There is a long history of financial mismanagement, fraud and abuse of MEWAs, which has sometimes led to insolvency and left participants and health care providers with unpaid claims. To combat this, Congress gave states greater freedom to prevent MEWA abuse. Specifically, under ERISA’s preemption rules: (1) if a MEWA — including an AHP — is fully insured, state insurance regulations can require the MEWA to maintain specified levels of reserves and/or contributions; and (2) if a MEWA is self-funded, in whole or in part, any state insurance regulation may apply to the MEWA so long as it is not inconsistent with ERISA.

This has the benefit of allowing states to protect employers from MEWA fraud, but it has the drawback of making MEWAs subject to sometimes complex legal requirements in each state in which they operate.

2. Proposed Changes to AHPs.

The main purpose of the Department of Labor’s proposed rule — to be codified at 29 C.F.R. Section 2510.3-5 — is to allow more employer associations to qualify as bona fide employer associations. This, in turn, will allow more AHPs to operate as single group health plans in the large group market, which do not have to provide essential benefits and may be rated on different criteria.

In a nutshell, the proposed rule would loosen existing requirements but maintain certain protections designed to prevent adverse consequences and ensure AHPs resemble employer-sponsored arrangements and not commercial insurance.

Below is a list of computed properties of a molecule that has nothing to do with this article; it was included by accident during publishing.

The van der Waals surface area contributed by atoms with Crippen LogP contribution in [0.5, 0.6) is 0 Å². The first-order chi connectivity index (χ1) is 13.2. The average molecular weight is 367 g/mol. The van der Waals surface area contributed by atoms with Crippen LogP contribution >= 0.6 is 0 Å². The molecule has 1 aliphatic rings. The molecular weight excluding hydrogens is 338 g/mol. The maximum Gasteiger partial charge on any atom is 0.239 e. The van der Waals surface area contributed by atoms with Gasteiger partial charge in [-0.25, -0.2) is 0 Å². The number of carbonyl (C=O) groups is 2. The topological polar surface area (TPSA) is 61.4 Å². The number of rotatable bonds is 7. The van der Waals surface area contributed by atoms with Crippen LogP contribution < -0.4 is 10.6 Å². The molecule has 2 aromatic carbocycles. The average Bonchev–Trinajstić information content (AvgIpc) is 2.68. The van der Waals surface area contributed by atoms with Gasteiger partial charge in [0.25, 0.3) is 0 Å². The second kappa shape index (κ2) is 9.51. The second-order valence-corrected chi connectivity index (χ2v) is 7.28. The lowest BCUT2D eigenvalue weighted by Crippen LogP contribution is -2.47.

First, AHPs will be able to form for the exclusive purpose of sponsoring a group health plan. No more do they have to have some other reason justifying their existence.

Second, sole proprietors and other joint owners of businesses with no common law employees (such as partners in a partnership) will now be able to participate, provided any such “working owner”:

  • Has an ownership interest in the business;
  • Earns wages or self-employment income for personal services provided to the business;
  • Is not eligible to participate in a subsidized group health plan maintained by any other employer of the working owner or his or her spouse;
  • Either: (1) works at least 30 hours per week or 120 hours per month providing personal services to the business; or (2) has earned income from the business that at least equals the cost of covering the owner and any of his or her dependents on the group health plan.

In addition, the association is allowed to accept a working owner’s written representations that it meets the above criteria, so long as the association does not know differently.